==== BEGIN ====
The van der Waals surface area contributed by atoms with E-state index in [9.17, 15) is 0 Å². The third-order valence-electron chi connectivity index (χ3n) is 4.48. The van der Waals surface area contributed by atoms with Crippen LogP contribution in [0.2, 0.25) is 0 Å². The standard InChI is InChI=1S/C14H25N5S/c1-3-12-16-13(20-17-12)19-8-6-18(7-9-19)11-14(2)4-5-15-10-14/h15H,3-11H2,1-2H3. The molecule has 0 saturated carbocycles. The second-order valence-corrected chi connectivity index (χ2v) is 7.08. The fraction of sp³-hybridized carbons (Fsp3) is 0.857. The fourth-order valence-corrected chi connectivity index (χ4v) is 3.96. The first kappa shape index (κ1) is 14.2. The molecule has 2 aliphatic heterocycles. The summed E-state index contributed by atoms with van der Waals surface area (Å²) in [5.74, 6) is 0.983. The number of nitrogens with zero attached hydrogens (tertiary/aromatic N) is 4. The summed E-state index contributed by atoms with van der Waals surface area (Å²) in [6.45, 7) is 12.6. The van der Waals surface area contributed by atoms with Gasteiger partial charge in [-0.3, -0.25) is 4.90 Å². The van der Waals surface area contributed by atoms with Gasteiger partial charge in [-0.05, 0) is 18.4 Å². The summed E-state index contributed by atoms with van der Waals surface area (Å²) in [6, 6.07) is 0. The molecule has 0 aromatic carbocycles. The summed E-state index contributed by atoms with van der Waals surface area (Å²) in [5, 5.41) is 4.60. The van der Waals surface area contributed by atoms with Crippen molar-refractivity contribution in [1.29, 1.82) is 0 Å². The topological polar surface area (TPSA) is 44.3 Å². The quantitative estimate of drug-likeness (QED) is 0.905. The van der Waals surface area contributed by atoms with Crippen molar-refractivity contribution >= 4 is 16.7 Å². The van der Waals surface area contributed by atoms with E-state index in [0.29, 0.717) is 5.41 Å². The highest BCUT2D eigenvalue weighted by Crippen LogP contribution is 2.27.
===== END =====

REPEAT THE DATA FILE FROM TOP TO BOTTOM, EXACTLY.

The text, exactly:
The van der Waals surface area contributed by atoms with E-state index in [9.17, 15) is 0 Å². The third-order valence-electron chi connectivity index (χ3n) is 4.48. The van der Waals surface area contributed by atoms with Crippen LogP contribution in [0.2, 0.25) is 0 Å². The standard InChI is InChI=1S/C14H25N5S/c1-3-12-16-13(20-17-12)19-8-6-18(7-9-19)11-14(2)4-5-15-10-14/h15H,3-11H2,1-2H3. The molecule has 0 saturated carbocycles. The second-order valence-corrected chi connectivity index (χ2v) is 7.08. The fraction of sp³-hybridized carbons (Fsp3) is 0.857. The fourth-order valence-corrected chi connectivity index (χ4v) is 3.96. The first kappa shape index (κ1) is 14.2. The molecule has 2 aliphatic heterocycles. The summed E-state index contributed by atoms with van der Waals surface area (Å²) in [5.74, 6) is 0.983. The number of nitrogens with zero attached hydrogens (tertiary/aromatic N) is 4. The summed E-state index contributed by atoms with van der Waals surface area (Å²) in [6.45, 7) is 12.6. The van der Waals surface area contributed by atoms with Gasteiger partial charge in [-0.3, -0.25) is 4.90 Å². The van der Waals surface area contributed by atoms with Gasteiger partial charge in [-0.05, 0) is 18.4 Å². The summed E-state index contributed by atoms with van der Waals surface area (Å²) in [6, 6.07) is 0. The molecule has 0 aromatic carbocycles. The summed E-state index contributed by atoms with van der Waals surface area (Å²) in [5, 5.41) is 4.60. The van der Waals surface area contributed by atoms with Crippen molar-refractivity contribution in [1.29, 1.82) is 0 Å². The topological polar surface area (TPSA) is 44.3 Å². The quantitative estimate of drug-likeness (QED) is 0.905. The van der Waals surface area contributed by atoms with Crippen molar-refractivity contribution >= 4 is 16.7 Å². The van der Waals surface area contributed by atoms with E-state index in [0.29, 0.717) is 5.41 Å². The highest BCUT2D eigenvalue weighted by Crippen LogP contribution is 2.27.